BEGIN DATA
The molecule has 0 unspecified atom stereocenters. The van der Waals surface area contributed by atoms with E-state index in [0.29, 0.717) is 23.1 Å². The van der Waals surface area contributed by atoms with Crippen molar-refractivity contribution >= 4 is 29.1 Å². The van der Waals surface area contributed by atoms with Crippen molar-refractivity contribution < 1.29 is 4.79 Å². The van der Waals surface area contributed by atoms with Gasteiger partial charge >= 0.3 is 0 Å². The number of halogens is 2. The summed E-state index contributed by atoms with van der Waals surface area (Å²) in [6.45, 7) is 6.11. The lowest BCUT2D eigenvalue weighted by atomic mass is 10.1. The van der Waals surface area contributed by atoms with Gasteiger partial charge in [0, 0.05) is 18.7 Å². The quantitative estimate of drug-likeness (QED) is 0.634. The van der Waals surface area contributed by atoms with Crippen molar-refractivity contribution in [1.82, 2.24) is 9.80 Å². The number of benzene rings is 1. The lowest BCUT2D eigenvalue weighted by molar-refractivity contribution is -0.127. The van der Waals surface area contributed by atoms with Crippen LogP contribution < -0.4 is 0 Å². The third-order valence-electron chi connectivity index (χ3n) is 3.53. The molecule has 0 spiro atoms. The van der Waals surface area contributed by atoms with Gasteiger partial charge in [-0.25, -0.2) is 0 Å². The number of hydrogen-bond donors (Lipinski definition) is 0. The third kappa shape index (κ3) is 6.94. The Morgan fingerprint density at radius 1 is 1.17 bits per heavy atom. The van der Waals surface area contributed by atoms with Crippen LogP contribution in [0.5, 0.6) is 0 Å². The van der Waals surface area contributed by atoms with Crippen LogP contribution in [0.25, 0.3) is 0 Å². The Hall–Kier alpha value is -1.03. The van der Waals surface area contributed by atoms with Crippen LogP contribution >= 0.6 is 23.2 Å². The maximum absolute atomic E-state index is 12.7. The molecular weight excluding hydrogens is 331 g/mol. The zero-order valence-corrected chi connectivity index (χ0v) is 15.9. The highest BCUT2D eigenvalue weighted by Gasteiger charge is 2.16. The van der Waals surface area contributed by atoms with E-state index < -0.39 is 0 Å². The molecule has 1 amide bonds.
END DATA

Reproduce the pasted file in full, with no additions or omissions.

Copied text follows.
The molecule has 0 unspecified atom stereocenters. The van der Waals surface area contributed by atoms with E-state index in [0.29, 0.717) is 23.1 Å². The van der Waals surface area contributed by atoms with Crippen molar-refractivity contribution >= 4 is 29.1 Å². The van der Waals surface area contributed by atoms with Crippen molar-refractivity contribution < 1.29 is 4.79 Å². The van der Waals surface area contributed by atoms with Gasteiger partial charge >= 0.3 is 0 Å². The number of halogens is 2. The summed E-state index contributed by atoms with van der Waals surface area (Å²) in [6.45, 7) is 6.11. The lowest BCUT2D eigenvalue weighted by atomic mass is 10.1. The van der Waals surface area contributed by atoms with Gasteiger partial charge in [0, 0.05) is 18.7 Å². The quantitative estimate of drug-likeness (QED) is 0.634. The van der Waals surface area contributed by atoms with Crippen molar-refractivity contribution in [1.82, 2.24) is 9.80 Å². The number of benzene rings is 1. The lowest BCUT2D eigenvalue weighted by molar-refractivity contribution is -0.127. The van der Waals surface area contributed by atoms with Crippen LogP contribution < -0.4 is 0 Å². The third-order valence-electron chi connectivity index (χ3n) is 3.53. The molecule has 0 spiro atoms. The van der Waals surface area contributed by atoms with Gasteiger partial charge in [-0.25, -0.2) is 0 Å². The number of hydrogen-bond donors (Lipinski definition) is 0. The third kappa shape index (κ3) is 6.94. The Morgan fingerprint density at radius 1 is 1.17 bits per heavy atom. The van der Waals surface area contributed by atoms with Crippen LogP contribution in [0.5, 0.6) is 0 Å². The van der Waals surface area contributed by atoms with Crippen LogP contribution in [0.25, 0.3) is 0 Å². The Hall–Kier alpha value is -1.03. The van der Waals surface area contributed by atoms with Crippen LogP contribution >= 0.6 is 23.2 Å². The maximum absolute atomic E-state index is 12.7. The molecular weight excluding hydrogens is 331 g/mol. The zero-order valence-corrected chi connectivity index (χ0v) is 15.9. The highest BCUT2D eigenvalue weighted by Gasteiger charge is 2.16. The van der Waals surface area contributed by atoms with E-state index < -0.39 is 0 Å². The molecule has 1 amide bonds.